Problems with Brigida Haraldsdatter of Norway

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Problems with Brigida Haraldsdatter of Norway Leo 6/21/12 2:53 PM
When Brigida was born and died is not known. However, her first marriage
makes details about her children questionable. Was she married to Karl

S.Otto Brenner in his "Nachkommen Gorms des Alten" has nr 113 as her second
husband and nr 136 as the third. With these is displayed that

married (1) Karl Sunason who died about 1137----no children
married (2) Magnus Henriksson of Denmark killed in battle 1161----no
married (3) 1161 to Birger Brosa----with whom she had 2 sons then 1 daughter
followed by two more sons

If married to Karl Sunason who old was she? There is only a guess when her
daughter  was born : 1180. This daughter became a mother in 1201.

If old enough to marry Karl Sunason, presume she was 15 and married him the
year he died, she would have been 65 when her daughter was born who was
followed by two more sons.

Does anyone understand what the real situation was?
With many thanks
Leo van de Pas
Canberra, Australia

Brigida was the illegitimate daughter of Harald
IV Magnusson 'Gylle', king of Norway. Her mother
is unknown with any certainty, though she could
have been Thora Guttormsdatter, long-term lover
of her father and the mother of Sigurd Haraldsson
Mund, joint king of Norway. Her first marriage
was probably to Karl Sunason af Edsvära,
Justiciar of Westrogothia, son of Sune Ivarsson,
and Astrid Ogmundsdottir av Oplandene. The
marriage did not result in progeny. She was
married to Magnus Henriksson of Denmark, king in
Östergötland, son of her stepmother Ingrid
Ragnvaldsdotter of Sweden and Ingrid's first
husband, Prince Henrik Skadelår of Denmark. Her
spouse claimed the Swedish throne through his
mother in 1160-61, during which time she was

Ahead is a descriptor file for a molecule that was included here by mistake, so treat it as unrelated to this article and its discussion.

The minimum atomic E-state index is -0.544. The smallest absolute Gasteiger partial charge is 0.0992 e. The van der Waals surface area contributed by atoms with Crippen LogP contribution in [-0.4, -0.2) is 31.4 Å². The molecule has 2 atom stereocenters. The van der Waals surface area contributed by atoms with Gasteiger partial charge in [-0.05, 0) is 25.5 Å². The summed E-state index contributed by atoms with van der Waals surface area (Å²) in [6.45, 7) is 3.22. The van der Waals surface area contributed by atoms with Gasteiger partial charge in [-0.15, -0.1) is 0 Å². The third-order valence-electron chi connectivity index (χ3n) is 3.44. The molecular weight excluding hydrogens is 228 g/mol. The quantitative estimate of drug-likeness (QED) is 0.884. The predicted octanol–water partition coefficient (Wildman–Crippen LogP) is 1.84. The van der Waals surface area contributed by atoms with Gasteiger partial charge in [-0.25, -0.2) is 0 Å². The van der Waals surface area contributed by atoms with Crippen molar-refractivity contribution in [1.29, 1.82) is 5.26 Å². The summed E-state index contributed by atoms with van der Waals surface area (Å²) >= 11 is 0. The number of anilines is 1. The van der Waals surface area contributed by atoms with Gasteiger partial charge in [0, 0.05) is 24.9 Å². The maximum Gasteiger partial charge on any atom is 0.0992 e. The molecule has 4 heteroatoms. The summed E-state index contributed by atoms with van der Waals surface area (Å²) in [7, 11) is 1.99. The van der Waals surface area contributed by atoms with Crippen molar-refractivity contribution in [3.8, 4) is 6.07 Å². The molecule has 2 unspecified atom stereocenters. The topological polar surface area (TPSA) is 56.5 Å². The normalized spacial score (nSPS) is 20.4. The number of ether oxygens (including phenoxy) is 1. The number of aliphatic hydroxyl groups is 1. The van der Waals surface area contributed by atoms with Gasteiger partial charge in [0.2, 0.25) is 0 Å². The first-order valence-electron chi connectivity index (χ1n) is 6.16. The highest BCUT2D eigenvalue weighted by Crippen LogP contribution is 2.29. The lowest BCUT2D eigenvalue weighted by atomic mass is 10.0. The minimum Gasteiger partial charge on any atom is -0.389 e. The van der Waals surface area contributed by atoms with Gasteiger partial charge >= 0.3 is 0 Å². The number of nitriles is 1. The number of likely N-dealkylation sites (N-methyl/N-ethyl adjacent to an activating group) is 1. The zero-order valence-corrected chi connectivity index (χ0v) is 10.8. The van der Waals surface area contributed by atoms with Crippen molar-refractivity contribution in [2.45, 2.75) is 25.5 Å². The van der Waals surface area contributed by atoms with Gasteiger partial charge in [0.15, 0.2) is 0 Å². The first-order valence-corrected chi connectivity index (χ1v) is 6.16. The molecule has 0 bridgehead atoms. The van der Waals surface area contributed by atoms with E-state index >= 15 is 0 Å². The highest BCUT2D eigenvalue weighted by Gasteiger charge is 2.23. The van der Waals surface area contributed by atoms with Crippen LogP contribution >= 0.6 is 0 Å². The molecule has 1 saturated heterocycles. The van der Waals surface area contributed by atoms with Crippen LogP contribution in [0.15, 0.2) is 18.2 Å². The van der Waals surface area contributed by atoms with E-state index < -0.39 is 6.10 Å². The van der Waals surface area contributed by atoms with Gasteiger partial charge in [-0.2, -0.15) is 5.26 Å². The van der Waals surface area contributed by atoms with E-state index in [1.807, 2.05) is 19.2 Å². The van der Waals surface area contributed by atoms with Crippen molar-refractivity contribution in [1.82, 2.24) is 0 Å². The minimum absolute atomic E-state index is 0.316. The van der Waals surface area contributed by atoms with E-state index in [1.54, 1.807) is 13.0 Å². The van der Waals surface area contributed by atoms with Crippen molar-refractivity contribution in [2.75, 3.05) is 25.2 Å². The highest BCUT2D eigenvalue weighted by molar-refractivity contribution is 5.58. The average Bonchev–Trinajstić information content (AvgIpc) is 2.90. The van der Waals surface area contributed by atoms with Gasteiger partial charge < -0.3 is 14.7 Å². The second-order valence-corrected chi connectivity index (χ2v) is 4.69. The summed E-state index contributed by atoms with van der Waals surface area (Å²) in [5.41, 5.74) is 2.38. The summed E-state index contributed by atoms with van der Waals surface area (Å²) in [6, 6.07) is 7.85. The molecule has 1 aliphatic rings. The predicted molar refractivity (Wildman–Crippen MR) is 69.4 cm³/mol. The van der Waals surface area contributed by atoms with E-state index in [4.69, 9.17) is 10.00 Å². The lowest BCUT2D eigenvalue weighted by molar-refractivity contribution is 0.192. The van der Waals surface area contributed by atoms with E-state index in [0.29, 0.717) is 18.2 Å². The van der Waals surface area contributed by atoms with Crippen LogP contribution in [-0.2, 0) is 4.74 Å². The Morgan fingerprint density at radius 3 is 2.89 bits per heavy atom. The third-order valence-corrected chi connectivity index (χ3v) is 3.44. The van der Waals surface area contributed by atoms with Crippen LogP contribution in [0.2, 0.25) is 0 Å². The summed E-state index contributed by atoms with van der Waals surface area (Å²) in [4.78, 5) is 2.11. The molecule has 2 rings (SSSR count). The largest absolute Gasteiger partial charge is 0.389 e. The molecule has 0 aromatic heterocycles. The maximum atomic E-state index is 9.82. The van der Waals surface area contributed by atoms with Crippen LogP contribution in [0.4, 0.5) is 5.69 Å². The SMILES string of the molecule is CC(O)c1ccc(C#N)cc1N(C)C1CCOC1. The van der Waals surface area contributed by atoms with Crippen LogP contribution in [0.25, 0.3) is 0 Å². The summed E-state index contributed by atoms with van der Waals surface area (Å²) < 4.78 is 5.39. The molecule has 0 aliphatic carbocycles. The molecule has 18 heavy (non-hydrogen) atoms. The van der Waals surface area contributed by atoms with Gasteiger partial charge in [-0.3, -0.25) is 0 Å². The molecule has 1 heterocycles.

called Queen Birgida of Sweden for one year.
After his death without progeny in 1161, she
married Birger Brosa, Jarl in Sweden, son of
Bengt Folkason Snivel, jarl in Sweden. She and
Birger had five children of whom three sons and a
daughter Ingegärd would have progeny. Ingegärd
would become queen of Sweden in 1200, marrying
Sverker II 'den yngre', king in Sweden.

In 1174 the Norwegian throne claimant Eystein
Meyla, who claimed to be Brigida's nephew, asked
for the support of her and her husband Birger
Brosa, which they granted. However the
'Birkebeiner'  (a party of forest people 'having
shoes of birch') formed around him met a crushing
defeat at the Battle of Re in Vestfold in 1177,
and Eysten, the son of Eynstein Haraldsson,
joint-king of Norway, was killed. The Norwegian
throne claimant Sverre Sigurdsson then did the
same. Brigida and Birger initially turned him
away but then advised the Birkebeiner party to
acknowledge Sverre as their king and gave him
their support and that of the Swedish king.
Sverre and his Birkebeiner were victorious over
the forces of King Magnus at Nidaros (Trondheim).
Brigida's son Filip Birgersson would also join
Sverre's service. Birger Brosa died in 1202. In
1205 a conflict broke out between Brigida's
daughter Queen Ingegärd and her late husband's house of Bjelbo.

The dates of Brigida's birth and death are not
known with any certainty, though her daughter's
birth year is thought to have been about 1180.
After Birger's death she retired to the Riseberga
Nunnery in Närke, where she died, possibly about
1208, and where she was buried.

Problems with Brigida Haraldsdatter of Norway Sjostrom 6/22/12 6:42 PM
I am wondering about the mongrelized versions of Norwegian names in this
story, how they have parts that are definitely not Norwegian but some
other, anachronistic languages, and generally being hopeless messes.